Yesterday I hung out in my town with Chris and Edward, two fellow English teachers, before leaving for Seoul at 9:20 and not arriving until after 11, going to the Loft in Itaewon. Tons of new friends and drinking, great racial diversity, and Korean chicks desperate to get Western boyfriends. “You’re the most beautiful girl here,” may have been flattering, but it isn’t a working line. I signed up for pool so I could play the African goddess who was dominating the table.

She lost, as did I, to a guy who went by a Diamond symbol and had no clue how to play. Anyway, this Nigerian guy told me that she was interested in me and that I should go after her. I was intrigued—more like baffled. We chat and Salsa danced (she was an incredible dancer).

“Oh, I want to bite you.”

“Go ahead,” I said.

It got strange when we went back to the pool area. I put my hands around her waist, and she said, “Please don’t touch me,” with a smile that she didn’t mean it, just because her “trainer” was watching us. Then she sat on his lap and he wasn’t very nice. I used this time to walk around, compliment some Korean girls, both knowing no English. Then, getting ready to leave, I told this girl I liked her jacket, and she was so drunk she was almost asleep in her chair, and this guy gets in my face and says, “She has a boyfriend. He doesn’t like that!” So we left.

KFC for breakfast, the only place open. My body couldn’t handle the chicken/hash brown burger, and I threw it up. Outside, a Korean girl crossed the street with us and said, “I saw you in KFC, did you see me?” She was strange: her face kept having tics, sad, then happy and smiling, sad again, then smiling. She said she had been partying all night, and wanted to take us to The Old Town club. After standing and talking in the cold, we accompanied her past Hooker Hill to a bar above The Old Town, Friends. I told her I had a gun and legal immunity as Edward got the beers.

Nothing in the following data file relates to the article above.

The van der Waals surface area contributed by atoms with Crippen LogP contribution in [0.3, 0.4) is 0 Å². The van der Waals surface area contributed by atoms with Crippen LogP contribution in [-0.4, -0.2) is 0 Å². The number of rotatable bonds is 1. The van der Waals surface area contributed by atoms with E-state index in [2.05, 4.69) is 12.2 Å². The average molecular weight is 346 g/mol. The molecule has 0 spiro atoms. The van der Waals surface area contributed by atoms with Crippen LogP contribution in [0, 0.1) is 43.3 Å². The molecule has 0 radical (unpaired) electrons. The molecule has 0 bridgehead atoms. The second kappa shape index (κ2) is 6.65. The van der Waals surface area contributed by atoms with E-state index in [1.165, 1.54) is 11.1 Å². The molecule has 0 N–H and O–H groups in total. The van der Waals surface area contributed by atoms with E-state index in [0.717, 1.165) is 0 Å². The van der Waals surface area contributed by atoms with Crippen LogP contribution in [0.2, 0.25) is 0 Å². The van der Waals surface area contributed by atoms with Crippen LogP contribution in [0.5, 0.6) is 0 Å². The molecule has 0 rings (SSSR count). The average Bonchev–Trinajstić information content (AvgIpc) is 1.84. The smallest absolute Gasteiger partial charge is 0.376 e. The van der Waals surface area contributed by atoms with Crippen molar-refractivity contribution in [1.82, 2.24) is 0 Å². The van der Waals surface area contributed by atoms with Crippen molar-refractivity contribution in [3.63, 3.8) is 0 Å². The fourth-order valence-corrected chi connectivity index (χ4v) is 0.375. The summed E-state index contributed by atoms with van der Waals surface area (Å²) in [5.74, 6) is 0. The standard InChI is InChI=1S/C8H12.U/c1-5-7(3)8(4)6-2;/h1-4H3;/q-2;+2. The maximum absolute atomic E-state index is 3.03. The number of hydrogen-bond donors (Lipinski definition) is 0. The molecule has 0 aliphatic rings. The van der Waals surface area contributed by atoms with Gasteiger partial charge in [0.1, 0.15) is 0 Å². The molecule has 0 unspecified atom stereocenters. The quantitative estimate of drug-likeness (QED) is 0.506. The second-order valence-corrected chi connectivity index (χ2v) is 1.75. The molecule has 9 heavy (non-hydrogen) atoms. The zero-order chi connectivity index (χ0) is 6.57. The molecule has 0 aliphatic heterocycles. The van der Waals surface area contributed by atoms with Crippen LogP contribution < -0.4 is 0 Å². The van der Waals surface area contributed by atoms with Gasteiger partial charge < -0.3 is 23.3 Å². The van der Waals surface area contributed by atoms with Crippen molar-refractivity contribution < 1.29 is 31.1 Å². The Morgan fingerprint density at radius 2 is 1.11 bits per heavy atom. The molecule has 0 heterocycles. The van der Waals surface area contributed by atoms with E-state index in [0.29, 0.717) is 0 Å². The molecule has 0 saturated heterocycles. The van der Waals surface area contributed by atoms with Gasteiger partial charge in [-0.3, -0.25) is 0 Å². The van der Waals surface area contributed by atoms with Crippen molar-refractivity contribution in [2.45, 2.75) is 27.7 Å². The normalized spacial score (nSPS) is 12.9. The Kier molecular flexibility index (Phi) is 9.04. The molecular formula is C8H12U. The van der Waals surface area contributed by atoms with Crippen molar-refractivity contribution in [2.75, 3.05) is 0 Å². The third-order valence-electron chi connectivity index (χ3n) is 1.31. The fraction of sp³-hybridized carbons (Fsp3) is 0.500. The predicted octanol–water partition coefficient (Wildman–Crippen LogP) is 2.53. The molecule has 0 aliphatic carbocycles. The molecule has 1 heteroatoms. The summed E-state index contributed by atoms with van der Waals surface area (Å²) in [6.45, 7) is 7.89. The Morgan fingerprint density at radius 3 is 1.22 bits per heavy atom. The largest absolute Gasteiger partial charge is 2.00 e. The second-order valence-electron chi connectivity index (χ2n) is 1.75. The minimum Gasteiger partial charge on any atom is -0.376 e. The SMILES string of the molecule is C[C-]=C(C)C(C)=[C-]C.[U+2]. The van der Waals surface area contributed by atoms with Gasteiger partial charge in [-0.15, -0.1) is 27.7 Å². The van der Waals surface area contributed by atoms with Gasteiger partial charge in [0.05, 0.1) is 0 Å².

She was scared, explaining that no one in Korea could have guns, not even gangsters. I told her I killed gangsters. She said she wanted a Western friend, “only friends” to party with and that she liked Western men because of their faces and their whiteness. I was very serious, it being nearly dawn and the alcohol worn off, continually asking, “Why?”

She told us that she was thirty-four, unemployed and living with her mother in Incheon, coming to Itaewon every weekend to party, even if it was usually boring. I told her I’d be her friend so that she’d drink her beer, but she said she had been drinking all night, and I said she was lying.

When we left Friends she wanted to go the club, but we said we had had enough partying, Edward already descending the hill, leaving me alone with her. I ordered her to stay behind, telling her I lied when I said I’d be her friend. She was very upset, “But you said you’d be my Western friend. I won’t get to see you again?” I definitely didn’t break her, nor was that my intention, as she’d been broken before, and I have no remorse for how I treated her. How could we trust this girl, or even know what she wanted?

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